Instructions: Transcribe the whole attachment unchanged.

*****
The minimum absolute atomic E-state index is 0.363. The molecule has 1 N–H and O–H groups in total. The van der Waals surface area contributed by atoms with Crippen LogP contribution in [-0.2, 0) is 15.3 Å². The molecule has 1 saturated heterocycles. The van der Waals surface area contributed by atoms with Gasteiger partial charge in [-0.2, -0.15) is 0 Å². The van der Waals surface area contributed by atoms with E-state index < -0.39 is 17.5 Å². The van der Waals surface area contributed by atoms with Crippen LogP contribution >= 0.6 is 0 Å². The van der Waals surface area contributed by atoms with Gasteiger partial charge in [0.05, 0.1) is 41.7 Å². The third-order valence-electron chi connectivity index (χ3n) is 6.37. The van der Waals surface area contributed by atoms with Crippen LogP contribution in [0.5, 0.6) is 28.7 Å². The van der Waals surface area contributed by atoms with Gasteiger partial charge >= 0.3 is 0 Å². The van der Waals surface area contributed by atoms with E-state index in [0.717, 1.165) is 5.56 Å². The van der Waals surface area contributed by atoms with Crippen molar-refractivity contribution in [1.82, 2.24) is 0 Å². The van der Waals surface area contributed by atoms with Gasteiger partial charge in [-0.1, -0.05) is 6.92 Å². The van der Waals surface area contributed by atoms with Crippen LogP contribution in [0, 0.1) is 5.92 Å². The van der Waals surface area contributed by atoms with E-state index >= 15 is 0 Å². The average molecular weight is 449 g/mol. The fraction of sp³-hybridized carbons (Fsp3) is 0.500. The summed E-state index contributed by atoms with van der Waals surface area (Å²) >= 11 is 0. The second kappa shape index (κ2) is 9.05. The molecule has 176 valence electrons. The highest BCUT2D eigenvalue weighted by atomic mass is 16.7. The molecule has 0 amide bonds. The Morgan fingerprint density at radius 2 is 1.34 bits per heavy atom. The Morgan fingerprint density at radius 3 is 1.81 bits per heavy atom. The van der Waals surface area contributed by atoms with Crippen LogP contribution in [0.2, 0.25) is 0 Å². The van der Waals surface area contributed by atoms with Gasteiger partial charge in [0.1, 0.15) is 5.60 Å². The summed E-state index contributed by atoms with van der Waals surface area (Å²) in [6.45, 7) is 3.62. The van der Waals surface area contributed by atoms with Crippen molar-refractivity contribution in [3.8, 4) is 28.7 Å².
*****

The minimum absolute atomic E-state index is 0.363. The molecule has 1 N–H and O–H groups in total. The van der Waals surface area contributed by atoms with Crippen LogP contribution in [-0.2, 0) is 15.3 Å². The molecule has 1 saturated heterocycles. The van der Waals surface area contributed by atoms with Gasteiger partial charge in [-0.2, -0.15) is 0 Å². The van der Waals surface area contributed by atoms with E-state index < -0.39 is 17.5 Å². The van der Waals surface area contributed by atoms with Crippen LogP contribution >= 0.6 is 0 Å². The van der Waals surface area contributed by atoms with Gasteiger partial charge in [0.05, 0.1) is 41.7 Å². The third-order valence-electron chi connectivity index (χ3n) is 6.37. The van der Waals surface area contributed by atoms with Crippen LogP contribution in [0.5, 0.6) is 28.7 Å². The van der Waals surface area contributed by atoms with Gasteiger partial charge >= 0.3 is 0 Å². The van der Waals surface area contributed by atoms with E-state index in [0.717, 1.165) is 5.56 Å². The van der Waals surface area contributed by atoms with Crippen molar-refractivity contribution in [1.82, 2.24) is 0 Å². The van der Waals surface area contributed by atoms with Gasteiger partial charge in [-0.1, -0.05) is 6.92 Å². The van der Waals surface area contributed by atoms with Crippen LogP contribution in [0, 0.1) is 5.92 Å². The van der Waals surface area contributed by atoms with E-state index >= 15 is 0 Å². The average molecular weight is 449 g/mol. The fraction of sp³-hybridized carbons (Fsp3) is 0.500. The summed E-state index contributed by atoms with van der Waals surface area (Å²) >= 11 is 0. The second kappa shape index (κ2) is 9.05. The molecule has 176 valence electrons. The highest BCUT2D eigenvalue weighted by atomic mass is 16.7. The molecule has 0 amide bonds. The Morgan fingerprint density at radius 2 is 1.34 bits per heavy atom. The Morgan fingerprint density at radius 3 is 1.81 bits per heavy atom. The van der Waals surface area contributed by atoms with Crippen LogP contribution in [0.2, 0.25) is 0 Å². The van der Waals surface area contributed by atoms with Gasteiger partial charge in [0.1, 0.15) is 5.60 Å². The summed E-state index contributed by atoms with van der Waals surface area (Å²) in [6.45, 7) is 3.62. The van der Waals surface area contributed by atoms with Crippen molar-refractivity contribution in [3.8, 4) is 28.7 Å².